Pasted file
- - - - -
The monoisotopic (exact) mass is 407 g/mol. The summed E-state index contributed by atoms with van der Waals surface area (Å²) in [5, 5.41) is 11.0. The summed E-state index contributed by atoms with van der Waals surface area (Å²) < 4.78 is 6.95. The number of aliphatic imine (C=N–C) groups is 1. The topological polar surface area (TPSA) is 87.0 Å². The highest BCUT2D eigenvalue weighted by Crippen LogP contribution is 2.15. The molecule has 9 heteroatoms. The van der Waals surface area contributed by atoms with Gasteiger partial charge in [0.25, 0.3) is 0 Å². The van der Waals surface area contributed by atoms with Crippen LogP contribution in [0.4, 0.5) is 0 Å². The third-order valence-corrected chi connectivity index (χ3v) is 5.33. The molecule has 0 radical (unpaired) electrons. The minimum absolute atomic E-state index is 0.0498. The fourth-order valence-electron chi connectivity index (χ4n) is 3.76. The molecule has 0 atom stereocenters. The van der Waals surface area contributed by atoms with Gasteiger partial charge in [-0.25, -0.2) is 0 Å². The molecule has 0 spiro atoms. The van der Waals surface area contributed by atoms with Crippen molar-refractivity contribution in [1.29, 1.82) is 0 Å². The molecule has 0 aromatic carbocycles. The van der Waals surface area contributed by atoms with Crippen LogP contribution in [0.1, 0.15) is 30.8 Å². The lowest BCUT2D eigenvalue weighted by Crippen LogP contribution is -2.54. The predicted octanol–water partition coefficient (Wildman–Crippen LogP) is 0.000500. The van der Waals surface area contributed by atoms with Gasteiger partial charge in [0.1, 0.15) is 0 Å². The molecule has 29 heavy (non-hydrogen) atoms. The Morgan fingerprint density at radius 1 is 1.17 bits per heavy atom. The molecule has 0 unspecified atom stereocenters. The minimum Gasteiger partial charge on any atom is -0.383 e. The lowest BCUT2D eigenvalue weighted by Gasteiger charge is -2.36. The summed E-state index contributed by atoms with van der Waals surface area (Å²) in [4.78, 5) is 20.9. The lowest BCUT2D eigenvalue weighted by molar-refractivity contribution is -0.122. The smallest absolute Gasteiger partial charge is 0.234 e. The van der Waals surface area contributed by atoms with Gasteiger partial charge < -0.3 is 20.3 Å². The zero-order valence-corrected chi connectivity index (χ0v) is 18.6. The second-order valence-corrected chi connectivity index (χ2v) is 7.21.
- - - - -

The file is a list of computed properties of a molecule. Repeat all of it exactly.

The monoisotopic (exact) mass is 407 g/mol. The summed E-state index contributed by atoms with van der Waals surface area (Å²) in [5, 5.41) is 11.0. The summed E-state index contributed by atoms with van der Waals surface area (Å²) < 4.78 is 6.95. The number of aliphatic imine (C=N–C) groups is 1. The topological polar surface area (TPSA) is 87.0 Å². The highest BCUT2D eigenvalue weighted by Crippen LogP contribution is 2.15. The molecule has 9 heteroatoms. The van der Waals surface area contributed by atoms with Gasteiger partial charge in [0.25, 0.3) is 0 Å². The van der Waals surface area contributed by atoms with Crippen LogP contribution in [0.4, 0.5) is 0 Å². The third-order valence-corrected chi connectivity index (χ3v) is 5.33. The molecule has 0 radical (unpaired) electrons. The minimum absolute atomic E-state index is 0.0498. The fourth-order valence-electron chi connectivity index (χ4n) is 3.76. The molecule has 0 atom stereocenters. The van der Waals surface area contributed by atoms with Gasteiger partial charge in [-0.25, -0.2) is 0 Å². The molecule has 0 spiro atoms. The van der Waals surface area contributed by atoms with Crippen molar-refractivity contribution in [1.29, 1.82) is 0 Å². The molecule has 0 aromatic carbocycles. The van der Waals surface area contributed by atoms with Crippen LogP contribution in [0.1, 0.15) is 30.8 Å². The lowest BCUT2D eigenvalue weighted by Crippen LogP contribution is -2.54. The predicted octanol–water partition coefficient (Wildman–Crippen LogP) is 0.000500. The van der Waals surface area contributed by atoms with Gasteiger partial charge in [0.1, 0.15) is 0 Å². The molecule has 29 heavy (non-hydrogen) atoms. The Morgan fingerprint density at radius 1 is 1.17 bits per heavy atom. The molecule has 0 unspecified atom stereocenters. The minimum Gasteiger partial charge on any atom is -0.383 e. The lowest BCUT2D eigenvalue weighted by Gasteiger charge is -2.36. The summed E-state index contributed by atoms with van der Waals surface area (Å²) in [4.78, 5) is 20.9. The lowest BCUT2D eigenvalue weighted by molar-refractivity contribution is -0.122. The smallest absolute Gasteiger partial charge is 0.234 e. The van der Waals surface area contributed by atoms with Gasteiger partial charge < -0.3 is 20.3 Å². The zero-order valence-corrected chi connectivity index (χ0v) is 18.6. The second-order valence-corrected chi connectivity index (χ2v) is 7.21.